Sunday, 27 December 2015

Why I'm going to frog this jumper

I hope everybody had a nice christmas, or whatever you do at this time of year.  Personally I like to use my time to do all the crafting!  I finished a dress yesterday, and made an effort to do some knitting.  According to Ravelry, I cast on my Chuck jumper  on 14th January this year; the yarn is Cascade 220, the colour is Burgundy.  It stalled completely in about February/March with one sleeve and the neckband to do.  There was a reason for this.

 

I was taught to knit using the "throwing" method, where you hold the working yarn in your right hand, and use your thumb and first finger to wrap the yarn around the needles.  Now, this is an easy way to learn, but turns out to be pretty sore on the arms after a while!  My mum-in-law always boggled when she saw me knitting and showed me her way, which is tensioning the yarn around the fingers on the left hand - this is how I hold my yarn when I'm crocheting.  I just about managed the knit stitch, but couldn't get the hang of purling at all.

Then in March, when I was visiting my friend in England, friend's mum was knitting and tensioning the yarn around the fingers on her right hand.  Well, the scales fell from my eyes people!  This made perfect sense!  I tried it out on a sock I'd brought with me, and it was easy peasy.  So much easier on the arms, and smaller and neater stitches - which left me with a problem.  My basic sock pattern had to be re-worked to get the right fit, but that has been done and new socks have been made.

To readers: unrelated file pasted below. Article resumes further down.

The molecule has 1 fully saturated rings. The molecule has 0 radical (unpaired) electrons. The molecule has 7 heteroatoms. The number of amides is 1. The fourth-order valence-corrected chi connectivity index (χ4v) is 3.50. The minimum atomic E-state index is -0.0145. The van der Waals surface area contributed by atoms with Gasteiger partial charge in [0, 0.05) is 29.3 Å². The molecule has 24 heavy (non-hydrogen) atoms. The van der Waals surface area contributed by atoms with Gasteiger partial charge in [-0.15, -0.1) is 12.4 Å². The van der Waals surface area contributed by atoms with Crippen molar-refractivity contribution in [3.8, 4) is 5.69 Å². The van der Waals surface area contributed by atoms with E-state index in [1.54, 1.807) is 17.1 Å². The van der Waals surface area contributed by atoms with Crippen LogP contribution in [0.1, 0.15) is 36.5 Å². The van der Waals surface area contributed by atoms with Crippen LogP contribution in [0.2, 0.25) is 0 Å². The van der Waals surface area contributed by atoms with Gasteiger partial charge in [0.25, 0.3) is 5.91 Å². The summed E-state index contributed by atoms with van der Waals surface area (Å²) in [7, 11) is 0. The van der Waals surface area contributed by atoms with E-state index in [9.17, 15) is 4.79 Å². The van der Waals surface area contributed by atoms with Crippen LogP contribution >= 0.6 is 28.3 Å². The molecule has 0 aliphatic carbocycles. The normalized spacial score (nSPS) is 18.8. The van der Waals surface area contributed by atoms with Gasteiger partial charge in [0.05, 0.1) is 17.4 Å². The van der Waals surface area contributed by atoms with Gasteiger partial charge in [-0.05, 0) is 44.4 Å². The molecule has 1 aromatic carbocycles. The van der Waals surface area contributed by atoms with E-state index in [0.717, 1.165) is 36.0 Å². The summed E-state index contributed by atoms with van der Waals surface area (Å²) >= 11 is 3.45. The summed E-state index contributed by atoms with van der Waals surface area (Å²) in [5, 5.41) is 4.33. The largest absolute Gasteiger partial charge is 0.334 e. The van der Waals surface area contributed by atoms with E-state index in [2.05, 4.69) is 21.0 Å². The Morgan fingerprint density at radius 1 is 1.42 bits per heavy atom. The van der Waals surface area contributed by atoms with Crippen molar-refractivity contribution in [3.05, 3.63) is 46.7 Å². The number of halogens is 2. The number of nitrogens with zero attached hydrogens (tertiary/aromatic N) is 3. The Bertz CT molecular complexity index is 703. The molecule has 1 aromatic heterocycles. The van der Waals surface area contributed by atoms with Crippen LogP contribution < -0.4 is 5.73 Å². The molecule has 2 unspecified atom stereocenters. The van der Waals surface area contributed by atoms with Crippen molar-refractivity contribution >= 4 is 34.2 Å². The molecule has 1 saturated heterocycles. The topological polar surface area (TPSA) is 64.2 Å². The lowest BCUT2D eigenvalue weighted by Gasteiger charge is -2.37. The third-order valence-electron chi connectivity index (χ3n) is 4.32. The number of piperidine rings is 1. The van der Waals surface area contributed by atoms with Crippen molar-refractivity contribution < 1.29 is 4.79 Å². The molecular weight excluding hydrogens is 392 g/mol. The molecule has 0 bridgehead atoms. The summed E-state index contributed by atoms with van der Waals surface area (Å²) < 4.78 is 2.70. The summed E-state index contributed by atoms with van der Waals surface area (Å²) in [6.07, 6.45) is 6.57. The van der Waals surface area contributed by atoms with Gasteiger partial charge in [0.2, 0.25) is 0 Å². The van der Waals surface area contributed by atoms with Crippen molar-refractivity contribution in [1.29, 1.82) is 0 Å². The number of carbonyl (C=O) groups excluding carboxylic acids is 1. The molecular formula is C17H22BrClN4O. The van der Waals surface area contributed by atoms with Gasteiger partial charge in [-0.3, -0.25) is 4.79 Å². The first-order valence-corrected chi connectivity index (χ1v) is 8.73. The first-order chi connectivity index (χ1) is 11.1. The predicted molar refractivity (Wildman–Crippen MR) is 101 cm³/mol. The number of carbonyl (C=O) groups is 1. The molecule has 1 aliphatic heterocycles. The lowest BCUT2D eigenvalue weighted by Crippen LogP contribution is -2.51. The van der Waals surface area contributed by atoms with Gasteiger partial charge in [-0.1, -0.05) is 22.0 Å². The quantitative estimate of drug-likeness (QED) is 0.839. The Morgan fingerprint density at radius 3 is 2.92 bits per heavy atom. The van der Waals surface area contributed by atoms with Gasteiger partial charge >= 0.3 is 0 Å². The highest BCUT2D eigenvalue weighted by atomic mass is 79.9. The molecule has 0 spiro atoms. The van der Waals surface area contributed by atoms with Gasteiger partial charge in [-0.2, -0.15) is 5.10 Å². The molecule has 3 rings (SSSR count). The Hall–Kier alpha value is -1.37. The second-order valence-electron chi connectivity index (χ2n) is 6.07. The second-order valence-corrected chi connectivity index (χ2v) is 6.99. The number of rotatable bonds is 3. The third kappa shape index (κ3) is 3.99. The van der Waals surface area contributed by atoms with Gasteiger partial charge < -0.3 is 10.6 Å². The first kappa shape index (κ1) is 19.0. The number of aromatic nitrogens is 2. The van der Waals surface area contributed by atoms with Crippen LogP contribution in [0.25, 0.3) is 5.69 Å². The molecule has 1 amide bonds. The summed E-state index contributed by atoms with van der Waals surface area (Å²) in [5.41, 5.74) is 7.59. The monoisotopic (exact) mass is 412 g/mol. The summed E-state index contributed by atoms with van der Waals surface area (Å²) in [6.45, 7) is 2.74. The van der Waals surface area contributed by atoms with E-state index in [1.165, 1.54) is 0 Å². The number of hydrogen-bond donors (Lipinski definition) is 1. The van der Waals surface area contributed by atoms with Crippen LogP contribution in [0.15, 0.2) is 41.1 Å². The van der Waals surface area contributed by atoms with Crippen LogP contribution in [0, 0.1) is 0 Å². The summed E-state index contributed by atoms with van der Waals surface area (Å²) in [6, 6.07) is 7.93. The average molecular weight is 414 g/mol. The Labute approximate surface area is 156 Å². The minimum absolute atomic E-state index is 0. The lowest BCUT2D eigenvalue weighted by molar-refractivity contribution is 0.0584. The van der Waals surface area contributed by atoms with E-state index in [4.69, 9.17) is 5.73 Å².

The bigger problem was my Chuck jumper (I just can't bring myself to call it a sweater!).  With my new knitting technique, my gauge would be different, therefore the second sleeve would be the wrong size.  About two weeks' ago I swatched with different sized needles, and got the gauge I wanted.  After three attempts - all because I had lost the ability to count - I got the sleeve head finished, but now I'm going to frog it. 

 

It's not too apparent in these photos, but in real life I can see a big difference between the new and old sleeves, and I'm not happy with the looseness of the stitches on the cable on the front.  I left it aside to mull it over, and cast on a sock, and now I know I'll be much happier with it if I start it again.  The yarn and the pattern are too lovely, and I know I'll not be happy with it the way it is now.  

So wish me luck!  I'll need to soak the yarn to get the creases out, but I'm pretty excited about starting this again.

I'll leave you with a photo of the sock I'm working on.  The pattern is called Lace And Cable Socks and is from a book called Socks From The Toe-Up by Wendy D Johnson.  Trust me to pick the pattern with three separate charts to follow!

 

Lynne

17 comments:

  1. Good luck knitting the sweater again. I have frogged a sweater knit in the same yarn and the creases soak out easily! I like your sock yarn, very pretty!

    ReplyDelete
    Replies